150 days in the hospital, you have to leave and are not eligible
for another period of care for 60 days. If you have severe
illness or injuries, too bad: days 61-90 cost $256/da; days 91-
150, $512/day; and thereafter you pay everything.

The Effects of Uninsurance

Death. The assertion that 18,000 people (recently
increased to 22,000) die each year for lack of insurance is based
on a series of reports funded by the Robert Wood Johnson
Foundation and reported by the Institute of Medicine. The IOM
conducted no original research but analysed 139 observational
studies, only seven of which were adjusted for income, writes
Greg Scandlen. The figure 18,000 appears only once, in Appendix
D, which explains the convoluted methodology for calculating it.
Relying on a single questionable study, which estimates a higher
overall mortality of 25% for being uninsured, it multiplies the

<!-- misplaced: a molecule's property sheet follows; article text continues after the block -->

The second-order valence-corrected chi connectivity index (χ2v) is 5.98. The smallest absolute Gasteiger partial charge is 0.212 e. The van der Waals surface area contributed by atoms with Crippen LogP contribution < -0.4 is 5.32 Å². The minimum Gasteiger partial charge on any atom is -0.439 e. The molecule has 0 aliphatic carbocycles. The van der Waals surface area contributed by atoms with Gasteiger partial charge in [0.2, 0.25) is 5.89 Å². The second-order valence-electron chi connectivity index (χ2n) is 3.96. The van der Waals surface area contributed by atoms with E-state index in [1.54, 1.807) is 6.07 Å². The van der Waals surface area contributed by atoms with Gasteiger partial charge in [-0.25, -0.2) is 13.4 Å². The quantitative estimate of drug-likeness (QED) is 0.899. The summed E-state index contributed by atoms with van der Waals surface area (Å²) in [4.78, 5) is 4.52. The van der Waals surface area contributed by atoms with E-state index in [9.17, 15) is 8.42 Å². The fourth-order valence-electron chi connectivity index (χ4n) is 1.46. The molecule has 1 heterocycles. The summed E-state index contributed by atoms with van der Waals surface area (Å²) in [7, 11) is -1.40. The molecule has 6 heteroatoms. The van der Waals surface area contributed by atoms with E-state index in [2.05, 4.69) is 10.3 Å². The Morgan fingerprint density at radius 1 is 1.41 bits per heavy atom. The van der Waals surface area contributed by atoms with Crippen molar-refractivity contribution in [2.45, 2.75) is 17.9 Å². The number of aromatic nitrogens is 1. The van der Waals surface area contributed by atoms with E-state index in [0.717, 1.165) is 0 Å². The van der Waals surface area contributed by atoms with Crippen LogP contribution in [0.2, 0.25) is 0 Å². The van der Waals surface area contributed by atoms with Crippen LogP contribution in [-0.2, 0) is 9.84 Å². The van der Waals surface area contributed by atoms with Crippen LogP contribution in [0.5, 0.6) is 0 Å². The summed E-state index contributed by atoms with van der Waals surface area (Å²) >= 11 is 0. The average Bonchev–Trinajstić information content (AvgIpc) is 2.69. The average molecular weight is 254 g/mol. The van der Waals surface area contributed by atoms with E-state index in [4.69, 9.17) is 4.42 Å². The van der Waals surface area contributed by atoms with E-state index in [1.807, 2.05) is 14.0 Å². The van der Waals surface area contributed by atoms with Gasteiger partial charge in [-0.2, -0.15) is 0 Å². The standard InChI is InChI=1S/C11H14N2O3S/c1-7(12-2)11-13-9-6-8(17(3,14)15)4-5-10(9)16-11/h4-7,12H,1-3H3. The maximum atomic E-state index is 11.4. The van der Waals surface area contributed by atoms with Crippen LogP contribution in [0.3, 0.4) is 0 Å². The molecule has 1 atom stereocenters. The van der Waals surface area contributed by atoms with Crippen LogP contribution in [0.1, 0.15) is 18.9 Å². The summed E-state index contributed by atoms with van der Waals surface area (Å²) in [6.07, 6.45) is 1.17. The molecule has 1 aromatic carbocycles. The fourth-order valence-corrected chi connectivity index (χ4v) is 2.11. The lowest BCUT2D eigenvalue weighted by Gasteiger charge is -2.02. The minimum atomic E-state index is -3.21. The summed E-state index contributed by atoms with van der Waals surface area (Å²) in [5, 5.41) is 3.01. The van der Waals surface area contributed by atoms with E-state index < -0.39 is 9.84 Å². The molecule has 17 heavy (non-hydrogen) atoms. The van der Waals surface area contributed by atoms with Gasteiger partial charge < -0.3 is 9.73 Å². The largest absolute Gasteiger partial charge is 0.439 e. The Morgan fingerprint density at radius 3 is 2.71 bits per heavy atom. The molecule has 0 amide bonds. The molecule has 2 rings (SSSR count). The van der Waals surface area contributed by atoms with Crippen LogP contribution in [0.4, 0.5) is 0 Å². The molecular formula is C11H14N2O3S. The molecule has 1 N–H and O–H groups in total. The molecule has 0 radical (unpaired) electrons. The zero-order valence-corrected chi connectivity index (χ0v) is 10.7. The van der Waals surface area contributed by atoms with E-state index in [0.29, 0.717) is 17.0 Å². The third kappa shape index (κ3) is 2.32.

death rate for the insured by 125%, to get 18,000. Incidentally,
Medicaid beneficiaries frequently have far worse health outcomes
than uninsured patients. David Hogberg points out other flaws,
including failure to consider confounding variables such as
smoking and education level that affect both health and insurance
status (American Spectator 9/22/08).

Cost Shifting. Debunking the free-rider myth, William
Snyder notes that the uninsured paid for $30 billion of their own
medical costs out of pocket in 2007. According to a California
HealthCare Foundation study, of uninsured residents with income
at least twice poverty, 50% received medical care in the past
year for which they were charged; 80% paid in full, and another
10% were paying in installments. About 8% received pro bono care
(Wall St J 11/21/08).

The increasing demand for emergency services is often blamed
on the uninsured. An examination of 127 medical articles showed
that six assumptions reflecting the conventional wisdom about the
uninsured were either not supported by evidence, or were equally
true of insured patients. Uninsured patients are under
represented in the ED for primary-care visits. The marginal cost
of an ED visit is perhaps overstated and may be less than the
cost of keeping a primary-care clinic open for after-hours care
(Newton MF et al. JAMA 2008;300:1914-1924).

AAPS Calendar

Feb 6-7, 2009. Workshop, board meeting, Dallas, TX.